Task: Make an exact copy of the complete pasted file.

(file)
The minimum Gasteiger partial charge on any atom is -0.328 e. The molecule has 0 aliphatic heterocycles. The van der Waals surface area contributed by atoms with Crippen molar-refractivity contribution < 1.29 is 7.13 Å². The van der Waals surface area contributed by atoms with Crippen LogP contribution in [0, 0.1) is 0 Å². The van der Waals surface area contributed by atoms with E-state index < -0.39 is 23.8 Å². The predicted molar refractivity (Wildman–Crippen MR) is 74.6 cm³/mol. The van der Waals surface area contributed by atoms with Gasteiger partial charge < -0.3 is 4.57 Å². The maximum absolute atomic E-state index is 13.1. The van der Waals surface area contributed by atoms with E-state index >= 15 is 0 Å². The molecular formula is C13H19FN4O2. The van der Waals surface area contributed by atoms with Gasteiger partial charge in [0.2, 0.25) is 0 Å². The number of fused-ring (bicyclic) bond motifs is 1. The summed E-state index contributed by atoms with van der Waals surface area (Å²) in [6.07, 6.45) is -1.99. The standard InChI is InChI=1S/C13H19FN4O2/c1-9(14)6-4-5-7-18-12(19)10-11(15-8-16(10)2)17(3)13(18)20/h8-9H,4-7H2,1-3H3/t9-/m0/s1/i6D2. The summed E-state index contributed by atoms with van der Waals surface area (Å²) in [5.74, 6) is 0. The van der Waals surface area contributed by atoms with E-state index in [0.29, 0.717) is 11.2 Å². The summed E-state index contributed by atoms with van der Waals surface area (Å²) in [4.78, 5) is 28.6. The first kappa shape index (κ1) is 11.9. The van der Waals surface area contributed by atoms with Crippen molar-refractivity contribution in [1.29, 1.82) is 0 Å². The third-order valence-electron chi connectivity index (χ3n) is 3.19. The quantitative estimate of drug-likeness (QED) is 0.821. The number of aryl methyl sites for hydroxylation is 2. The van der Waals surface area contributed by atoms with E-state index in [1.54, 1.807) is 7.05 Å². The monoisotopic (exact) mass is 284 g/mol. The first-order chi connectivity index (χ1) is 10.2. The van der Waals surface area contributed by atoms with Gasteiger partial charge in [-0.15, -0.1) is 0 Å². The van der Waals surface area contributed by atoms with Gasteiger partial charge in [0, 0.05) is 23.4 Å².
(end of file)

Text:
The minimum Gasteiger partial charge on any atom is -0.328 e. The molecule has 0 aliphatic heterocycles. The van der Waals surface area contributed by atoms with Crippen molar-refractivity contribution < 1.29 is 7.13 Å². The van der Waals surface area contributed by atoms with Crippen LogP contribution in [0, 0.1) is 0 Å². The van der Waals surface area contributed by atoms with E-state index < -0.39 is 23.8 Å². The predicted molar refractivity (Wildman–Crippen MR) is 74.6 cm³/mol. The van der Waals surface area contributed by atoms with Gasteiger partial charge < -0.3 is 4.57 Å². The maximum absolute atomic E-state index is 13.1. The van der Waals surface area contributed by atoms with E-state index >= 15 is 0 Å². The molecular formula is C13H19FN4O2. The van der Waals surface area contributed by atoms with Gasteiger partial charge in [0.2, 0.25) is 0 Å². The number of fused-ring (bicyclic) bond motifs is 1. The summed E-state index contributed by atoms with van der Waals surface area (Å²) in [6.07, 6.45) is -1.99. The standard InChI is InChI=1S/C13H19FN4O2/c1-9(14)6-4-5-7-18-12(19)10-11(15-8-16(10)2)17(3)13(18)20/h8-9H,4-7H2,1-3H3/t9-/m0/s1/i6D2. The summed E-state index contributed by atoms with van der Waals surface area (Å²) in [5.74, 6) is 0. The van der Waals surface area contributed by atoms with E-state index in [0.29, 0.717) is 11.2 Å². The summed E-state index contributed by atoms with van der Waals surface area (Å²) in [4.78, 5) is 28.6. The first kappa shape index (κ1) is 11.9. The van der Waals surface area contributed by atoms with Crippen molar-refractivity contribution in [1.29, 1.82) is 0 Å². The third-order valence-electron chi connectivity index (χ3n) is 3.19. The quantitative estimate of drug-likeness (QED) is 0.821. The number of aryl methyl sites for hydroxylation is 2. The van der Waals surface area contributed by atoms with E-state index in [1.54, 1.807) is 7.05 Å². The monoisotopic (exact) mass is 284 g/mol. The first-order chi connectivity index (χ1) is 10.2. The van der Waals surface area contributed by atoms with Gasteiger partial charge in [-0.15, -0.1) is 0 Å². The van der Waals surface area contributed by atoms with Gasteiger partial charge in [0, 0.05) is 23.4 Å².